That reading is reinforced by the second relevant paragraph, which indicated that the College agreed to expunge the notation of disciplinary action and sanctions from plaintiff's transcript and, in addition, provided that "references to any disciplinary action shall be expunged from any other [College] records that are made available to third parties." Taken together, the relevant paragraphs provide that, whatever was disclosed by the College to third parties, it would not include any reference to the disciplinary action taken against plaintiff as a result of the subject incident.

Defendants nonetheless contend that the final sentence of the second relevant paragraph, which allowed the College to retain records of the underlying disciplinary proceeding, permitted the disclosure of the finding of responsibility against plaintiff…. The final sentence stated that the College "shall retain records of the underlying disciplinary proceedings consistent with its record retention protocols generally applicable to records of such proceedings, which shall be treated as confidential student records under applicable law and [College] policies." … But retention of records by the College is decidedly different from disclosure thereof to third parties, and the final sentence is preceded by one unambiguously stating that references to any disciplinary action would be expunged from any records that the College made available to third parties….

But the court rejected the claim that the disclosure to Buffalo State also constituted defamation:

It is undisputed here that the information disclosed to Buffalo State was not false in and of itself; rather, as the parties and the court recognized, plaintiff's theory is defamation by implication based on omissions from the disclosure to Buffalo State and the alleged false suggestions or implications arising therefrom….

We now join the other Departments in adopting the heightened legal standard for a claim of defamation by implication[:] … "[t]o survive a motion to dismiss a claim for defamation by implication where the factual statements at issue are substantially true, the plaintiff must make a rigorous showing that the language of the communication as a whole can be reasonably read both to impart a defamatory inference and to affirmatively suggest that the author intended or endorsed that inference."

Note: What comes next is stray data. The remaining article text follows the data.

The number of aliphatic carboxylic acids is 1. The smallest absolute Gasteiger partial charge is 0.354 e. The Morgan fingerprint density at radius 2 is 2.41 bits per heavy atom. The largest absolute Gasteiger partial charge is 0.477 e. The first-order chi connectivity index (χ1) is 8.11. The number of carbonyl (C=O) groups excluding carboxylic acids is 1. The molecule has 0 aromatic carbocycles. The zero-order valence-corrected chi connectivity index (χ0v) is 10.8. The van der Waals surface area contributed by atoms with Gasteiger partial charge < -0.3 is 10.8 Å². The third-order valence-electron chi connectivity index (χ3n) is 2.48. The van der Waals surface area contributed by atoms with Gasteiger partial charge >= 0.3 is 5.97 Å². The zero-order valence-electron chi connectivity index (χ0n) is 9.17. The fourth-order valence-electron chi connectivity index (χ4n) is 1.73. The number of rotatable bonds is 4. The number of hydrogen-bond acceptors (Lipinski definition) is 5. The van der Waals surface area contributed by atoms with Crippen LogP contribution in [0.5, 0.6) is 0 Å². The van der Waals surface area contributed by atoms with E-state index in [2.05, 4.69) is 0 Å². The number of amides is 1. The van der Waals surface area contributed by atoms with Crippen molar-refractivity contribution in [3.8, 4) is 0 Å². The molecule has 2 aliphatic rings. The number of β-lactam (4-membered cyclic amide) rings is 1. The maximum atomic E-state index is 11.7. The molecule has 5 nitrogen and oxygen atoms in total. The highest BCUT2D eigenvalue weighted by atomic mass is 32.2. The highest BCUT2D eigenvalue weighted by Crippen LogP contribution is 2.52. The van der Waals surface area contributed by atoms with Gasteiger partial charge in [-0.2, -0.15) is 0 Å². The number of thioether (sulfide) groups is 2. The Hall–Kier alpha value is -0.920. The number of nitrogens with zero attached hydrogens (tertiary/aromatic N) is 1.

Here, a reasonable reading of the substantially true disclosure to Buffalo State of plaintiff's violations of the student code of conduct and expulsion from the College does not imply that plaintiff is "a rapist" as plaintiff alleged in his complaint or "a convicted rapist" as plaintiff's counsel asserted in opposition to the motion to dismiss. The disclosure that plaintiff was found responsible in a student disciplinary proceeding for sexual misconduct and assault as defined in a student code of conduct does not imply that there was a criminal proceeding, let alone that the result of any such criminal proceeding was a conviction for rape as defined by the Penal Law. We thus conclude that "there is no reasonable reading of th[e] true fact[s in the disclosure to Buffalo State] that can lend itself to a defamatory implication" that plaintiff is a convicted rapist.